It was a busy time for my colleagues and I here at Soho Editors last month, but quite a telling one too. The relentless thrust northward of post-production, film, TV and broadcast services in the UK, saw us - and indeed many other companies - exhibiting at the Kitplus Tour, hosted at the MediaCityUK complex at Salford Quays. For all of our presentations at the show, it was standing room only, with many more than had pre-registered for the sessions tipping up on spec. This is quite remarkable when one considers it really isnt so long ago you would have been hard-pressed to find much interest at all in such an event outside the capital, let alone outside the W1 postcode. But not anymore; the Beebs move up to the North West has opened something of a floodgate.
FCP X may be different, and has shaken things up for sure, but it was also readily apparent from the numbers attending our presentations that it is now being taken seriously by the industry and gaining traction with a lot of people.
With this in mind, Soho Editors took its training expertise out on the road, showcasing how the latest incarnations of Final Cut Pro X, DaVinci Resolve, Motion 5, After Effects CC and Photoshop CC fare on the latest shiny Macs, whilst passing on a few tips and tricks into the bargain. Telling too, was the fact our presentations on Final Cut Pro X were so well attended.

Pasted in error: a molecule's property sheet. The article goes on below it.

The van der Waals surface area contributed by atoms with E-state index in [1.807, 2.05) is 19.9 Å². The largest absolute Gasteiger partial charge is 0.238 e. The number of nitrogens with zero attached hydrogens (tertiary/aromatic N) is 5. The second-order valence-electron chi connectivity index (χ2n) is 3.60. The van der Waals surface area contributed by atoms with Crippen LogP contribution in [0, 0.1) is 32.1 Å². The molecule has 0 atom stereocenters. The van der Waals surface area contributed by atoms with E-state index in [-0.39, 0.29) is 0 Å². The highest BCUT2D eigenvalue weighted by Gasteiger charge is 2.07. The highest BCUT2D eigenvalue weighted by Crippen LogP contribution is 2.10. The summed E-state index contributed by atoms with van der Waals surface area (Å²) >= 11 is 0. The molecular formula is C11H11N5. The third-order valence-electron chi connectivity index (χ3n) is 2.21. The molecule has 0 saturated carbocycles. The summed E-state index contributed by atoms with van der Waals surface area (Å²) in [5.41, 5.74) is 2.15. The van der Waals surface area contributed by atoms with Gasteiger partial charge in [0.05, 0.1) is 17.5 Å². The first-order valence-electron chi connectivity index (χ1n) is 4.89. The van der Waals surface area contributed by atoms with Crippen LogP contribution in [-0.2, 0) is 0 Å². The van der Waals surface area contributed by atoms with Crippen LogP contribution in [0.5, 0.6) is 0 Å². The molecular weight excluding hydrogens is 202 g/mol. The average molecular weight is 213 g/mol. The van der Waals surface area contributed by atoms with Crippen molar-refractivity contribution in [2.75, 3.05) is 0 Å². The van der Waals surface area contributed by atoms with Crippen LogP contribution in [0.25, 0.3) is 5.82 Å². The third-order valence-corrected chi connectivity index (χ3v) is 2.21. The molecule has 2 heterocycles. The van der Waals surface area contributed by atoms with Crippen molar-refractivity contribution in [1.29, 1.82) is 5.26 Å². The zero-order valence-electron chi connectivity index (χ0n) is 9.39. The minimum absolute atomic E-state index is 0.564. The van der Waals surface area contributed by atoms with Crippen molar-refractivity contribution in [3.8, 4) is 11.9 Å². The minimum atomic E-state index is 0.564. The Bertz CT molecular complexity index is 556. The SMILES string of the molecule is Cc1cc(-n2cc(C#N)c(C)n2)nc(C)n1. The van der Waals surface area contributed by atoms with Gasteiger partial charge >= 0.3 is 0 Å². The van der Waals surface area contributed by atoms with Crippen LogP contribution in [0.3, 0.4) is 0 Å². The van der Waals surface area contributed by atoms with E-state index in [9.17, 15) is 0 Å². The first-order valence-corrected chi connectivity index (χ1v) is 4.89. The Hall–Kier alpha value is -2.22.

Those in the know are aware Apples convention-busting non-linear editor eschews a make it look like the cockpit of the space shuttle interface in favour of a cleaner GUI; a GUI more suited to the younger generation of people coming into the industry who have grown up with iTunes and iMovie. FCP X is unlike more traditional layer-based NLEs, but having regularly trained people on quite a few NLEs - including FCP X - it came as no surprise to me to see that when people actually give FCP X a whirl at our presentations - in concert with some decent training in how to use it to best advantage - they overcame their initial resistance to the changes it heralds and ended up liking the direction it takes.
Not to be outdone of course, Adobe are making continuing efforts to see their own NLE - Premiere Pro CC - taken equally seriously by industry pros, but rather than offer presentations of two rival NLEs at the show, we chose to give Adobes After Effects a showcase instead. It was equally evident from the numbers who pre-registered with us for that presentation - hosted by yours truly - that After Effects remains a favourite with people and garnered a lot of interest, particularly since it now comes bundled with a chopped-down version of Cinema 4D, which expands its camera tracking possibilities considerably. Weve known for quite some time that 3D content is one of the new battlegrounds between rival post-production software developers, as evidenced by the 3D capabilities also grafted onto Final Cut Pro X.